Located on the bank of the Yangon River, Botataung Pagoda is one of the most revered pagodas in Yangon, as it’s the other pagoda that also contains a sacred hair relic of the Buddha.
The 40m high golden pagoda is unique in that it has a hollowed out stupa. While most stupas are solid and closed to the public, visitors can walk through this one.
The main stupa is surrounded by pavilions, and one of them contains an extraordinary and sparkling bronze statue of Buddha, cast in 1859. This pavilion is beautifully decorated, filled with good energy and was my favorite part of this pagoda.
Those are just seven of the best things to do in Yangon that you can easily do in three, or even two, days.
Some people list the circular railway and Inya Lake as fun things to do in Yangon, but I personally didn’t like either of them that much.
But I did enjoy walking around the streets of Yangon and meeting Burmese people, who are very friendly and always willing to talk to you to practice their English.
Safe travels and enjoy Yangon.
Planning your Visit to Yangon, Myanmar
- Where is Yangon?
Yangon is located in Lower Burma (Myanmar) at the convergence of the Yangon and Bago Rivers about 30 km(19 mi) away from the Gulf of Martian (check map here).
- How to get to Yangon?
Yangon International Airport (also called Yangon Mingaladon Airport) is the primary entry point for most travelers from abroad. Some of the companies flying to Yangon Airport are: Air Asia, Nok Air, Thai Smile, Bangkok Airways, Thai Airways, Ethiad, Emirates, etc.
- When to go to Yangon?
Yangon has a tropical climate, which means that it’s hot and humid all year round. Like other Southeast Asian countries, Myanmar has a rainy season, which ranges from June to October; and a dry season, which is split into two periods: November to February, winter with temperatures from 19 to 33°C (66 to 91°F); March to May, which is characterized by high temperatures that can reach 40°C (104°F).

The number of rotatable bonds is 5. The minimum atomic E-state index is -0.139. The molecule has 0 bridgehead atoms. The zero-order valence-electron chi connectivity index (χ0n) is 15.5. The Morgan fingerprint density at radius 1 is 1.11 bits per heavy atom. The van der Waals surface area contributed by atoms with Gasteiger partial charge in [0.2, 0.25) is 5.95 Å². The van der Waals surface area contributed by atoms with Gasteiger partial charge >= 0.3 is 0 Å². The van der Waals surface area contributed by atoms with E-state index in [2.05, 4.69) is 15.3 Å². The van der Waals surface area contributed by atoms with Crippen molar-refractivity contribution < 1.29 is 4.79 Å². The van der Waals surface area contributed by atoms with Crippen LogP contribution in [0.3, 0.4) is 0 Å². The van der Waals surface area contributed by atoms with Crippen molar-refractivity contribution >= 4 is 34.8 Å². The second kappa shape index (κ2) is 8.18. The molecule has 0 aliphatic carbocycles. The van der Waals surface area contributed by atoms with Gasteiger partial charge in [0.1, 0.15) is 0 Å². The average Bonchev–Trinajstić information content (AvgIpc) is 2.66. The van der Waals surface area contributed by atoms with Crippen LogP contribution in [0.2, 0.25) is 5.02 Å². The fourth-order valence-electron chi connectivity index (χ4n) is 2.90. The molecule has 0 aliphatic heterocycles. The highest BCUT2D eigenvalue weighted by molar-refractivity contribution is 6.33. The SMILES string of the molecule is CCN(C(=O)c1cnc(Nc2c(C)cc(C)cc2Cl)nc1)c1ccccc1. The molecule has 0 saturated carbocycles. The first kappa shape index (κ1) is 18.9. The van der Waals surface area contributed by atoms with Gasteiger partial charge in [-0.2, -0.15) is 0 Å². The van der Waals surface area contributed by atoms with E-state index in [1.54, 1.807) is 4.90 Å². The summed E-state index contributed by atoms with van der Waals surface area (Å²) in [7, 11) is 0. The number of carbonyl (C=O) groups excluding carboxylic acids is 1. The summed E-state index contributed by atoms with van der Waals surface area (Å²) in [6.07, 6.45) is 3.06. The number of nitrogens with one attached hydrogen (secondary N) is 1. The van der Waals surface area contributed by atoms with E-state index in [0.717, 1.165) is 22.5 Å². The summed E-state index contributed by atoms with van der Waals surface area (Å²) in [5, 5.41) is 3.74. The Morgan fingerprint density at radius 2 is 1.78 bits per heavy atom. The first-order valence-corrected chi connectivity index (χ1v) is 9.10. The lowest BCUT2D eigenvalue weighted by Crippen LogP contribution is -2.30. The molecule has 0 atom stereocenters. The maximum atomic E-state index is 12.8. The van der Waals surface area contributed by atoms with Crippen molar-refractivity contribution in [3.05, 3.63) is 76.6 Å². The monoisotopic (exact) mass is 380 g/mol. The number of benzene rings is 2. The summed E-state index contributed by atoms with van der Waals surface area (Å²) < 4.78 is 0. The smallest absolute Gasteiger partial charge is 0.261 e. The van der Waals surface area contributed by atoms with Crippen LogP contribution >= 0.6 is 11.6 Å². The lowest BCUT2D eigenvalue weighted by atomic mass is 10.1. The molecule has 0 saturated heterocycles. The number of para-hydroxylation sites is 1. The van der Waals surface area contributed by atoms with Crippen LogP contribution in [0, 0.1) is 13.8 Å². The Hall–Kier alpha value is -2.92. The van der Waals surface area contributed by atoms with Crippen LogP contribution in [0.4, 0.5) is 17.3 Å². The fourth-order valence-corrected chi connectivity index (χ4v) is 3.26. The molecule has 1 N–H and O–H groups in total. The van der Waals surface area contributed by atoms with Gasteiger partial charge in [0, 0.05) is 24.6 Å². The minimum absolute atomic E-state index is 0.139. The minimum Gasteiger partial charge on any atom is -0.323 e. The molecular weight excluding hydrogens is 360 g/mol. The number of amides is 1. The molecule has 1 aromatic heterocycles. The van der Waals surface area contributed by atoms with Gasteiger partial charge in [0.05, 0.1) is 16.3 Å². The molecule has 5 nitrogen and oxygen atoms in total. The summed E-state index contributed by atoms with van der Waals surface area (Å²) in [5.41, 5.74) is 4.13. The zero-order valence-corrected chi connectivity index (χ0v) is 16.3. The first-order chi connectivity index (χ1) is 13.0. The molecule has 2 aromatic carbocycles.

So, the best time to visit Yangon is from November to February when the weather is dry and more pleasant.
I visited Yangon in the beginning of March 2017, and it was very hot.
- Where to stay in Yangon?
I stayed in Agga Bed and Breakfast, located in downtown, which is the best area to stay in Yangon. If you’re looking for hotels, my recommendations are:
* Budget: Backpacker(Bed & Breakfast), Hotel Zia and Little Yangon Hostel.
* Great Value for Money: Merchant Art Boutique Hotel, Best Western Chinatown Hotel and Esperado Lakeview Hotel
* Luxury: Kandawgyi Palace Hotel, Park Royal Yangon and Sule Shagri-La.
- Travel costs?
* Five months travel insurance: US$ 256 with World Nomads.
* Airport taxi: 8000 Ks (US$ 6)
* Taxi to Shwedagon Pagoda: 1500 Ks (US$ 1,10)
* Shwedagon Pagoda entrance fee: 8000 (US$ 6)
* Taxi to from Shwedagon Pagoda to Chauk Htat Gyi Pagoda: 2500 Ks (US$ 1,85)
* Five nights at Agga Bed and Breakfast: US$ 78
* Guide on Shwedagon Pagoda: US$10
* National Museum: 5000 Ks (US$ 3,70)
* Taxi from National Museum to Botataung Pagoda: 3600 Ks (US$ 2,60)
* Botataung Pagoda: 6000 Ks (US$ 4,50)
* Taxi to the Bus Terminal to Bagan: 7500 Ks (US$ 5,50)
Extra Yangon Travel Tips
* You can make apply for the Myanmar visa online (eVisa). The process is super simple and you can pick up your visa at Yangon airport. The visa is valid for 28 days.
* To get from Yangon airport to downtown, the best way is by taxi, and you can use the booth at the airport to request one.
* It is common to see women, children, and adolescents wearing a yellow paste on their face, thanaka, to protect them against the sun; and men wearing a kind of sirt called longyi.
* If you take the bus from Yangon to Bagan, I advise you to buy the ticket at the bus station, as I paid a higher price by buying at the hotel.